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Politics

Afghanistan: Dominic Raab repeatedly refuses to say when he went on holiday

The foreign secretary faced questions on the UK response to the Afghanistan crisis and how it plans to help those left behind in the region.

Dominic Raab dismissed questions from MPs over his holiday during the Afghanistan crisis as a “partisan attack”.

The Foreign Affairs Committee met on Wednesday to grill the foreign secretary about the UK withdrawal from Kabul.

The government has come under fire from campaigners, opposition MPs and Tory backbenchers over the handling of the situation, with Labour’s shadow foreign secretary Lisa Nandy saying Raab had been “missing in action” during the “chaos of the last two weeks”.

The minister faced questions regarding the number of vulnerable people left behind in Afghanistan and plans to create safe routes for them to flee to third countries. Allegedintelligence failures reported as armed forces worked to fly people to safety were also put to Raab.

But the foreign secretary refused to answer detailed questions about his holiday to Crete, which drew intense criticism after he chose to go despite the worsening situation in Afghanistan. 

He called the line of questioning a “fishing expedition” and accused the SNP’s Stewart Malcolm McDonald of a “partisan attack” when he asked Raab for the exact dates of his holiday.

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“When British nationals were at risk and thousands of people who stood by us in a difficult time in Afghanistan were in peril of their lives, there was still not a proper crisis centre in place,” Labour MP Chris Bryant said. “Do you see why it’s important for British people to understand why you thought it was right to go on holiday?”

Raab insisted it was important for him to be able to conduct business from abroad as foreign secretary.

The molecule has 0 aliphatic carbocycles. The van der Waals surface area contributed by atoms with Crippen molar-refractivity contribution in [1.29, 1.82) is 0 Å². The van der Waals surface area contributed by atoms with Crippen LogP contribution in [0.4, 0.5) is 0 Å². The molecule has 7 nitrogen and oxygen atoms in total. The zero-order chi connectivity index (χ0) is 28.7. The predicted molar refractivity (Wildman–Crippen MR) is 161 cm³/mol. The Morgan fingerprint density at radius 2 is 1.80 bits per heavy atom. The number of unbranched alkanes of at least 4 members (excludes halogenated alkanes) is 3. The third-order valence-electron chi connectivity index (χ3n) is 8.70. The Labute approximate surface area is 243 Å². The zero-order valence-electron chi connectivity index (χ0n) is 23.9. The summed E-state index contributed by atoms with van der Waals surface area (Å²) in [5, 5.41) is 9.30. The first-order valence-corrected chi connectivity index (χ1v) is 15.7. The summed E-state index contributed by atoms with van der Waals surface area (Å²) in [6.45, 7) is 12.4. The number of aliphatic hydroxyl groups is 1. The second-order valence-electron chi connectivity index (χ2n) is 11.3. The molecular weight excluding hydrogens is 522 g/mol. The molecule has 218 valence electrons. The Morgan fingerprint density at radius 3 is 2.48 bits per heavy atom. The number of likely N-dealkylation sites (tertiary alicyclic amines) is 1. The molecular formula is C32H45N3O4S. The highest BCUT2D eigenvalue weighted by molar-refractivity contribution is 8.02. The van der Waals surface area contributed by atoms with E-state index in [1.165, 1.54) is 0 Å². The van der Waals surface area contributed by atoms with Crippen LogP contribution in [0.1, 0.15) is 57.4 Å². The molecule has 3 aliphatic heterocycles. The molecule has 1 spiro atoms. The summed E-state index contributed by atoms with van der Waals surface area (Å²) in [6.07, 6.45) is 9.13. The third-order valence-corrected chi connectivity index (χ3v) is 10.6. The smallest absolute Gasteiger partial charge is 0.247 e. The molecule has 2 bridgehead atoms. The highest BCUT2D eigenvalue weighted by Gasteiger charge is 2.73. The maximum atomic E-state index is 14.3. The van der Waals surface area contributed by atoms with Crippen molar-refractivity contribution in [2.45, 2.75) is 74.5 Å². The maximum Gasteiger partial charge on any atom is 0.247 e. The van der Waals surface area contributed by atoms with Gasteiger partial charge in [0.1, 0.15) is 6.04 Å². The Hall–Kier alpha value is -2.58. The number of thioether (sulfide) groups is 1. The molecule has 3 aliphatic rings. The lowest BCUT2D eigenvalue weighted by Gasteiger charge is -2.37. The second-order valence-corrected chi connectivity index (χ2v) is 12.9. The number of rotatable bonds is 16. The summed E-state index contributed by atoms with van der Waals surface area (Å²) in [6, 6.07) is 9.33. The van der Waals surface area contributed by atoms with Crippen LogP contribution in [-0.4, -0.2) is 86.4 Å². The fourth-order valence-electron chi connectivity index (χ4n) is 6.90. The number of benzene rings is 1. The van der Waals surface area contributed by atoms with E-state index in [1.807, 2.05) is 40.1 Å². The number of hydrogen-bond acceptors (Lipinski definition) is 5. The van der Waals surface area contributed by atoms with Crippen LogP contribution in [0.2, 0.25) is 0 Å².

When committee members asked why the UK was not more prepared ahead of the crisis, Raab said there had been an “optimism bias” that US President Joe Biden would change his mind about total withdrawal from Afghanistan.

It was common belief that the Taliban did not have the capacity to advance at the speed it did, Raab claimed, while the expectation was that Kabul would not fall to the insurgents “before the end of this year”.

UK forces evacuated around 15,000 people from Afghanistan in two weeks after most of the country fell to the Taliban, including many Afghans at risk due to having worked with British operations in the region. 

But the committee said the evacuation process had “treated people like numbers instead of humans”. Raab could not say exactly how many people eligible to come to the UK were left behind but estimated it was in the “low hundreds”.

The foreign secretary confirmed Afghan nationals who worked as guards for the US embassy had been left behind in Kabul because buses to transport them to the airport could not get through Taliban checkpoints.

Bryant said “every MP” had “desperate” people contacting them about family members unable to flee Afghanistan and asked the foreign secretary what advice he would give to those people.

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Raab said the UK had spoken with ministers in countries neighbouring Afghanistan about people being able to cross the border to safety. Defence secretary Ben Wallace said last week that more than 1,000 people eligible to come to the UK were likely left behind when troops made their final flight out of Afghanistan.

The foreigns secretary has also been heavily criticised after reports that up to 5,000 desperate emails to the government about people trying to flee Kabul allegedly went unread.

When the committee asked Raab about the “email address that wasn’t even being opened in life or death cases”, the foreign secretary said he did not believe any country had “fared better” in efforts to evacuate people.

But Labour MP Neil Coyle said: “You can’t even tell us today how many people are left behind, abandoned by the UK government after 20 years of service.”

“You can browbeat me all you like,” Raab responded.

Speaking ahead of the committee meeting, Labour leader Keir Starmer said: “The British government must take its fair share of the responsibility and has serious questions to answer about how, despite having 18 months to prepare, their failure to plan and inability to influence others has contributed to this tragic political failure.”

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